Then they took Joseph’s tunic (ketonet), slaughtered a kid, and dipped the tunic in the blood. They had the ornamented tunic taken to their father, and they said, “We found this. Please examine it; is it your son’s tunic or not?” He recognized it, and said, “My son’s tunic! A savage beast devoured him! Joseph was torn by a beast!”

How our clothes impact us

Clothing is also used in the Torah to elevate or sanctify. In Exodus 28: 2-4, God commands the priests (kohanim) to wear distinctive clothing when performing their service in the tabernacle and later in the Temple. These garments were to be woven with gold, blue, purple and crimson threads, and the high priest was to wear a breastplate adorned with precious stones.

וְעָשִׂ֥יתָ בִגְדֵי־קֹ֖דֶשׁ לְאַהֲרֹ֣ן אָחִ֑יךָ לְכָב֖וֹד וּלְתִפְאָֽרֶת׃ וְאַתָּ֗ה תְּדַבֵּר֙ אֶל־כל־חַכְמֵי־לֵ֔ב אֲשֶׁ֥ר מִלֵּאתִ֖יו ר֣וּחַ חכְמָ֑ה וְעָשׂ֞וּ אֶת־בִּגְדֵ֧י אַהֲרֹ֛ן לְקַדְּשׁ֖וֹ לְכַהֲנוֹ־לִֽי׃ וְאֵ֨לֶּה הַבְּגָדִ֜ים אֲשֶׁ֣ר יַעֲשׂ֗וּ חֹ֤שֶׁן וְאֵפוֹד֙ וּמְעִ֔יל וּכְתֹ֥נֶת תַּשְׁבֵּ֖ץ מִצְנֶ֣פֶת וְאַבְנֵ֑ט וְעָשׂ֨וּ בִגְדֵי־קֹ֜דֶשׁ לְאַהֲרֹ֥ן אָחִ֛יךָ וּלְבָנָ֖יו לְכַהֲנוֹ־לִֽי׃

Make sacred garments (bigdei kodesh) for your brother Aaron, for honor and for beauty (kavod and tiferet). Next you shall instruct all who are skillful, whom I have endowed with the gift of skill, to make Aaron’s vestments, for consecrating him to serve Me as priest. These are the vestments they are to make: a breastpiece, an ephod, a robe, a fringed tunic, a headdress, and a sash. They shall make those sacred garments for your brother Aaron and his sons, for priestly service to Me.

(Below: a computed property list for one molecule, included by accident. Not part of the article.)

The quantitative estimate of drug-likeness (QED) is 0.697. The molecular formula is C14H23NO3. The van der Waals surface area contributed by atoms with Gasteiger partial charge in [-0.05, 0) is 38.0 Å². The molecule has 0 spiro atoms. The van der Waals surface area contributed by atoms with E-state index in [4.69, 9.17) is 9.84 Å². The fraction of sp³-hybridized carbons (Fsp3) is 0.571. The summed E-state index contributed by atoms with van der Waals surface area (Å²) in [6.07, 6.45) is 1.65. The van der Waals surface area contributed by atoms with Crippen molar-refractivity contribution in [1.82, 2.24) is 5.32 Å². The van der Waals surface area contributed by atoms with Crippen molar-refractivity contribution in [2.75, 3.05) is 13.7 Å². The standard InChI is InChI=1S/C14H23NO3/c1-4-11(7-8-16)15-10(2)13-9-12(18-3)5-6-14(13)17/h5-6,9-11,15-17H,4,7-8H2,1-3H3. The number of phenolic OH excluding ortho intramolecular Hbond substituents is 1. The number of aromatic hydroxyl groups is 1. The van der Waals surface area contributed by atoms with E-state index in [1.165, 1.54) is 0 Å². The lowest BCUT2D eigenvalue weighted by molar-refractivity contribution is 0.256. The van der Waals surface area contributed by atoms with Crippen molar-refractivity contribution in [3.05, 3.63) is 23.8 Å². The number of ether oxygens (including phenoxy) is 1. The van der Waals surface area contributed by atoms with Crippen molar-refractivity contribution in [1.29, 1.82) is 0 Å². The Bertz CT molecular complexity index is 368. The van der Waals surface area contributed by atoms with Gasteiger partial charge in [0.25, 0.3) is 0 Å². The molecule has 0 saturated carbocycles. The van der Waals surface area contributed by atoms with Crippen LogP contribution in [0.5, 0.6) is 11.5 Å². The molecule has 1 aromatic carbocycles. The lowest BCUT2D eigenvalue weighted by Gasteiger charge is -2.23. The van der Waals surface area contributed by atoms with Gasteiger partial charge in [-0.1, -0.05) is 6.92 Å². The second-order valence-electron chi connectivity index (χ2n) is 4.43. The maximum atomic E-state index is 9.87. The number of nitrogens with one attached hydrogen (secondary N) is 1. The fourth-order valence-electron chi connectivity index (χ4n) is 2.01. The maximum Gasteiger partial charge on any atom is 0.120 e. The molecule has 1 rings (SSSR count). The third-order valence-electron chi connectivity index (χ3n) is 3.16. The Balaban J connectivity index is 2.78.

Clothes for honor and beauty

Jewish thinkers have offered different interpretations of the phrase “for honor and for beauty” above. The commentator Sforno argued that the priest’s clothing was primarily intended to honor God and inspire the rest of the Israelites:

לכבוד לכבוד הא-ל יתברך בהיותם בגדי קדש לעבודתו: ולתפארת שיהיה כהן מורה נורא על כל סביביו שהם תלמידיו החקוקים על לבו וכתפיו:

For honor — To render honor to God through the wearing of sacred garments when performing Temple service. For beauty —  The Priest should inspire awe among all those around him, who are all considered his disciples, seeing he had the names of all the tribes engraved on these garments over his heart.

Rabbi Meir Leibush ben Yehiel Michel Wisser (better known as the Malbim), on the other hand, argued that the priest’s clothing was primarily meant to influence the priest:

ועשית בגדי קדש, הנה הבגדים שצוה לעשות היה כפי הגלוי בגדים חיצונים, שיספר ענינם איך עשו אותם האומנים במלאכה, אבל באמת היו מורים על בגדים פנימים שיעשו כהני ה’ להלביש בם את נפשותיהם בדעות ובמדות ובתכונות טובות שהם מלבושי הנפש, ומלבושים אלה לא עשו האומנים, וצוה ה’ אל משה שהוא יעשה בגדי קדש אלה, היינו ללמדם תקון נפשותיהם ומדותיהם באופן שילבישו הוד והדר את נפשם הפנימית…

כמו שילבש הגוף החיצוני שהוא לבוש אל הנפש מלבושיו החיצונים, כן תתלבש הנפש הפנימית את מלבושיה הפנימים ותתעשר בהם, וכמו שנקראו הלבושים החיצונים בשם מד, שעשויה למדת האדם, כן מלבושי הנפש נקראים בשם מדות, שמדות האדם ותכונותיו ילבישו את הנפש ועל ידם יתראה כחותיה ועלילותיה, וכאשר צוה על מלבושי הכהנים החיצונים היה עקר הכונה להורותם דעת איך ילבישו את נפשם שוב המדות והתכונות לטהרה ולקדשה